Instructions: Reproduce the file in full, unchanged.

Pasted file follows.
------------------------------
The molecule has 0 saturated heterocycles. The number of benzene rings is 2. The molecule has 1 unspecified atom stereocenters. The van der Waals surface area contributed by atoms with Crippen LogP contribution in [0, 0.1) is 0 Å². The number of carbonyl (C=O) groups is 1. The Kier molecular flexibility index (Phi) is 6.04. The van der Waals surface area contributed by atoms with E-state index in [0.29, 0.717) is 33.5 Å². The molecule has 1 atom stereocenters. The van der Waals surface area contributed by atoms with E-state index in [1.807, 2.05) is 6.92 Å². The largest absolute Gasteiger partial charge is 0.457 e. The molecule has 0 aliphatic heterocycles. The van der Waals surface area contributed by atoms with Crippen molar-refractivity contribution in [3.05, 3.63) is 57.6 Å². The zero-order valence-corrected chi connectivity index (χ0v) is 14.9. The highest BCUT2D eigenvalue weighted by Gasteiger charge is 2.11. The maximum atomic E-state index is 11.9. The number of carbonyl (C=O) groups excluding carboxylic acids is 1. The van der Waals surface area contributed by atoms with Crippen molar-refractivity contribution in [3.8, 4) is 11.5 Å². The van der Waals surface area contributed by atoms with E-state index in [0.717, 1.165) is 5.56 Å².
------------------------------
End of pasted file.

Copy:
The molecule has 0 saturated heterocycles. The number of benzene rings is 2. The molecule has 1 unspecified atom stereocenters. The van der Waals surface area contributed by atoms with Crippen LogP contribution in [0, 0.1) is 0 Å². The number of carbonyl (C=O) groups is 1. The Kier molecular flexibility index (Phi) is 6.04. The van der Waals surface area contributed by atoms with E-state index in [0.29, 0.717) is 33.5 Å². The molecule has 1 atom stereocenters. The van der Waals surface area contributed by atoms with E-state index in [1.807, 2.05) is 6.92 Å². The largest absolute Gasteiger partial charge is 0.457 e. The molecule has 0 aliphatic heterocycles. The van der Waals surface area contributed by atoms with Crippen molar-refractivity contribution in [3.05, 3.63) is 57.6 Å². The zero-order valence-corrected chi connectivity index (χ0v) is 14.9. The highest BCUT2D eigenvalue weighted by Gasteiger charge is 2.11. The maximum atomic E-state index is 11.9. The number of carbonyl (C=O) groups excluding carboxylic acids is 1. The van der Waals surface area contributed by atoms with Crippen molar-refractivity contribution in [3.8, 4) is 11.5 Å². The van der Waals surface area contributed by atoms with E-state index in [0.717, 1.165) is 5.56 Å².